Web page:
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“I was born with a well-known name and genuine opportunity. I hope I have lived up to both,” du Pont said in announcing his longshot presidential bid in September 1986.

As a presidential candidate, du Pont attracted attention for staking out controversial positions on what he hoped would reverberate with voters as “damn right” issues. They included random drug testing for high school students, school vouchers, replacing welfare with work, ending farm subsidies, and allowing workers to invest in individual retirement accounts as an alternative to Social Security.

Some of those ideas have since become more mainstream.

He won the endorsement of New Hampshire’s largest newspaper but failed to gain traction among voters. He ended his campaign after finishing next-to-last in the Iowa caucuses and the New Hampshire primary.

Afterward, du Pont remained engaged in politics. He frequently wrote opinion pieces for publications such as the Wall Street Journal and co-founded the online public policy journal IntellectualCapital.com. He also served as chairman of Hudson Institute, the National Review Institute and the National Center for Policy Analysis, a nonpartisan public policy research organization.

Pierre du Pont IV was born Jan. 22, 1935, in Delaware. After attending Phillips Exeter Academy in New Hampshire, he graduated from Princeton University in 1956 with an engineering degree. Following a four-year stint in the Navy, he obtained a law degree from Harvard University in 1963.

He joined the Du Pont Company, where he held several positions, resigning as a quality control supervisor in 1968 to begin his political career.

After running unopposed for a state House seat in 1968, he immediately set his sights on Congress, running as a fiscal conservative and winning the first of three terms in 1970.

Elected governor in 1976, du Pont fought successfully to restore financial integrity to a state he had declared “bankrupt” shortly after his inauguration. He presided over two income tax cuts; constitutional amendments restricting state spending and requiring three-fifths votes in the legislature to raise taxes; and establishment of an independent revenue forecasting panel.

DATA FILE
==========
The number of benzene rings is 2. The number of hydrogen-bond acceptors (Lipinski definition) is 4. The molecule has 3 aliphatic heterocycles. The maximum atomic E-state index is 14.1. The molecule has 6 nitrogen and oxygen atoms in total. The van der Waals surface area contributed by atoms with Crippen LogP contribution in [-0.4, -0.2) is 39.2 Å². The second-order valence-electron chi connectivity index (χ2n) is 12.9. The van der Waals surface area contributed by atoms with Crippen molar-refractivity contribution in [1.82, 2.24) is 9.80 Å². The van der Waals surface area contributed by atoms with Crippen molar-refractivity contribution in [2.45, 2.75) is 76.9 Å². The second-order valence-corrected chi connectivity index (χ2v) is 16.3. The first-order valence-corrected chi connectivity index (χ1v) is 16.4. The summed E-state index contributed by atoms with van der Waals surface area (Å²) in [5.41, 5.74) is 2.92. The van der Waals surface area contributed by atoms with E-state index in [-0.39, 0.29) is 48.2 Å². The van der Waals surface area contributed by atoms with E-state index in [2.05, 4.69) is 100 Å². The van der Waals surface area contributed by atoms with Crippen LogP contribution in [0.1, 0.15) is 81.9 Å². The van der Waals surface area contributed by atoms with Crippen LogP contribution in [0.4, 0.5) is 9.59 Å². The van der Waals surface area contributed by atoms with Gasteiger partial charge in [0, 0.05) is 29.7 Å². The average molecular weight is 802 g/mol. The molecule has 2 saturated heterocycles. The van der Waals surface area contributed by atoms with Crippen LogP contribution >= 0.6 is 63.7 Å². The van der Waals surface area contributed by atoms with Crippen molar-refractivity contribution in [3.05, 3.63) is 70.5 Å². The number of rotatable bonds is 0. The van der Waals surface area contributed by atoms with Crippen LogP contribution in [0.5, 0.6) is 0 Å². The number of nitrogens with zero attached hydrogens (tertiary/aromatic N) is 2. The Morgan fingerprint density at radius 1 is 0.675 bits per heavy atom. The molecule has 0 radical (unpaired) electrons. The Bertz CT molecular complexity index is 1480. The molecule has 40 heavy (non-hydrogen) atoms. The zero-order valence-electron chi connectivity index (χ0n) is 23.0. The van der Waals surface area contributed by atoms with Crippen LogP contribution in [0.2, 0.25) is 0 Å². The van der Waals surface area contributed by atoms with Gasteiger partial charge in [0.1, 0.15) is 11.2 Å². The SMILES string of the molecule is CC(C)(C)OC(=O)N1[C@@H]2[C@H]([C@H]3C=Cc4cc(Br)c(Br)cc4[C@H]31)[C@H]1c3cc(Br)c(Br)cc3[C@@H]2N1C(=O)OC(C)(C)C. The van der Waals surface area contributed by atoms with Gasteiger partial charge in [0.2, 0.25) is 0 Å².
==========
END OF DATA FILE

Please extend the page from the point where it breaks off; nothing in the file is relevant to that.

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After a rocky start with Democratic legislators, including an embarrassing override of a 1977 budget veto, du Pont forged successful relationships with lawmakers from both parties to tackle thorny issues including prison overcrowding and corruption and school desegregation. He was re-elected in a landslide in 1980, winning a record 71 percent of the vote and becoming the first two-term governor in Delaware in 20 years.

In his second term, du Pont signed landmark legislation that loosened Delaware’s banking laws, including removing the cap on interest rates that banks could charge customers. The Financial Center Development Act made Delaware a haven for some of the country’s largest credit card issuers.

Under du Pont’s leadership, Delaware also established a nonprofit employment counseling and job placement program for Delaware high school seniors not bound for college. It served as the model for a national program adopted by several other states.

Prohibited by law from seeking a third term, du Pont briefly withdrew to the private sector, joining a Wilmington law firm in 1985. A year and a half later, he announced his bid for the GOP presidential nomination, becoming the first declared candidate in the 1988 campaign.

During an appearance at the Hotel du Pont in downtown Wilmington, where du Pont announced he was abandoning his presidential campaign, he praised an electoral process that gave a shot at the White House to a former small-state governor with unorthodox ideas.

“You’ve given me the opportunity of a lifetime. You listened, you considered and you chose. I could not have asked for any more,” du Pont said. “For in America, we do not promise that everyone wins, only that everyone gets a chance to try.”

Du Pont is survived by his wife of over 60 years, the former Elise R. Wood; a daughter and three sons; and 10 grandchildren.

Due to the coronavirus pandemic, a memorial service will be held at a later date, Perkins said.


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Larry Hogan decries ‘circular firing squad’ within GOP

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Maryland Gov. Larry Hogan said Sunday the Republican Party experienced its “worst four years we’ve had, ever” under President Donald Trump, noting the party’s losses in both chambers of Congress and the White House.

“We’ve got to get back to winning elections again. And we have to be able to have a Republican Party that appeals to a broader group of people,” said Hogan, a Republican, on NBC News’ “Meet the Press.” “Successful politics is about addition and multiplication, not subtraction and division.”

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Hogan’s comments comes as Republicans deliberate on the future of Rep. Liz Cheney (R-Wyo.) in the party’s House leadership, particularly over her repeated criticisms of Trump, which many Republicans view as breaking ranks and distracting from the party’s opposition to President Joe Biden. House Republicans are expected to strip Cheney of her role as conference chair and replace her with Rep. Elise Stefanik (R-N.Y.).